The proposal for the deconfliction zones, being discussed back and forth between the US and Russia, represent a combination of realistic needs and unrealistic expectations, particularly on the part of the US and Turkey. The US and Turkey, each for their own separate and distinct reasons, have been trying to promote safe zones for the refugees, so they are not unleashed on Europe. The Pentagon is skeptical about any kind of safe zones, because of the question of how they are to be secured. Traditionally, the Pentagon would say that any safe zone requires a no fly zone. It may even be the case that a no fly agreement could be reached with Russia, Turkey, the US and others. Russia would have to assure that Syria abides by the deal. More to the point, however, there are 400 different militia groups, not counting ISIS and Nusra/Al Qaeda. How can the civilians in the safe zones be protected from ISIS or Nusra attacks or actions by some of the other jihadist militias?
Mattis wants a non-militarized safe zone, which would be enforced by the major outside powers. The US would pressure US-backed militias, the Turks would pressure the Turkish-backed militias, etc., etc. The outside powers would, in effect, be guarantors of the safety of the safe zones. This is not a perfect solution, but it is a 50 percent solution that could be built upon. This is all in the discussion phase right now.
To put such a plan into implementation is a three phase process:
- Making the declaration of specific areas designated as safe zones
- Establish the mechanics for the safe zones. What will be done to prevent jihadist attacks? Who will protect the civilians in those zones against potential attacks? How will they be kept off limits to the rebel fighters? This means setting up a police structure to secure the areas against all of the potential threats.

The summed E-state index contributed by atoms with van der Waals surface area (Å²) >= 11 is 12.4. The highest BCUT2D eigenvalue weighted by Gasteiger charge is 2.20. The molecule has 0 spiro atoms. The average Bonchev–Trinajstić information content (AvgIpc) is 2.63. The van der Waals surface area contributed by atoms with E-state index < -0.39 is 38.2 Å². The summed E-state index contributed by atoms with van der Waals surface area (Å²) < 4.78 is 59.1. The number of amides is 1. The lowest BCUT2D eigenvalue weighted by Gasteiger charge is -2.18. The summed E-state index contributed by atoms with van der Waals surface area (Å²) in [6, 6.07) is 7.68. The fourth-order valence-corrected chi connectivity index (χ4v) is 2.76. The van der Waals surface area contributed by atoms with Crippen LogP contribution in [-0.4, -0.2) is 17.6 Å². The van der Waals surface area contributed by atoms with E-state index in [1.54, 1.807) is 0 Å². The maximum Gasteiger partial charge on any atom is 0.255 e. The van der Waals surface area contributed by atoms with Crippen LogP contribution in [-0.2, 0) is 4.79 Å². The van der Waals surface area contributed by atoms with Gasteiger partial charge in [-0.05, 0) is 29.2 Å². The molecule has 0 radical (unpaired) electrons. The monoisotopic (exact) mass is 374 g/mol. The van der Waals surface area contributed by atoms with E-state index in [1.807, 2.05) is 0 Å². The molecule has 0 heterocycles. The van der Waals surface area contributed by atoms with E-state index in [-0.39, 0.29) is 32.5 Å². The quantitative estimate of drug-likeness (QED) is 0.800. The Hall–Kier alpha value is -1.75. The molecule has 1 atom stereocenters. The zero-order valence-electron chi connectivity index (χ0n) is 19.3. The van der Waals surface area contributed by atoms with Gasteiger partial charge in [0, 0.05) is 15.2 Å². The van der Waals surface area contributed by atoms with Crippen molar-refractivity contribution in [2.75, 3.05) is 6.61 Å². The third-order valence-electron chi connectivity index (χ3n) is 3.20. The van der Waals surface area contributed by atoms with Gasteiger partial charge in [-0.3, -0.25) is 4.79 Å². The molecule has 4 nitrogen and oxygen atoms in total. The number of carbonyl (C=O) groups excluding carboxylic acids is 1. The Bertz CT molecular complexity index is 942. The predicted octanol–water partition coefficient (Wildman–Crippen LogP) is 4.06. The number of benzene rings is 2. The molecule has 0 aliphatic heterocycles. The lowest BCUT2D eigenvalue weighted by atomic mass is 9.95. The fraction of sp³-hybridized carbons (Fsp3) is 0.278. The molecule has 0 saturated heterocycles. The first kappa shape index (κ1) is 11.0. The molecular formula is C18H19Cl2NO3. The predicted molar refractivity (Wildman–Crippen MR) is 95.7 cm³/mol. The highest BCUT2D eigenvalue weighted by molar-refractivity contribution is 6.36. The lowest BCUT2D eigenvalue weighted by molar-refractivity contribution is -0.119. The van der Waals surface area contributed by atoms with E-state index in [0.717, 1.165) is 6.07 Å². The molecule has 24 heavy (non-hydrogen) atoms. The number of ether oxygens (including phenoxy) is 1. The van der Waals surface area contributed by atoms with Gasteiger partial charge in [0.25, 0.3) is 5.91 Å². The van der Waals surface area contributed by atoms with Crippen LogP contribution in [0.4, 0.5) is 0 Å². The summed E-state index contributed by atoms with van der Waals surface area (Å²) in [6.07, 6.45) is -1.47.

- Implementation of the plans so that people can feel safe enough to move into the safe zones. Once that has been established, then the corridors can be open to allow people in. That involves agencies like the Red Cross. Such safe zones could be potentially militarized, through outside forces providing further security, but that is also tricky. The Pentagon does not want to send more troops in, even for such a policing function. No one on the ground would trust the Turks to send in troops to secure the safe zones–they would be there to kill the Kurds.
In other words, there is positive talk, involving both the US and Russia, over how to do a ceasefire and take steps towards a political solution. But there is a long way to go before realization.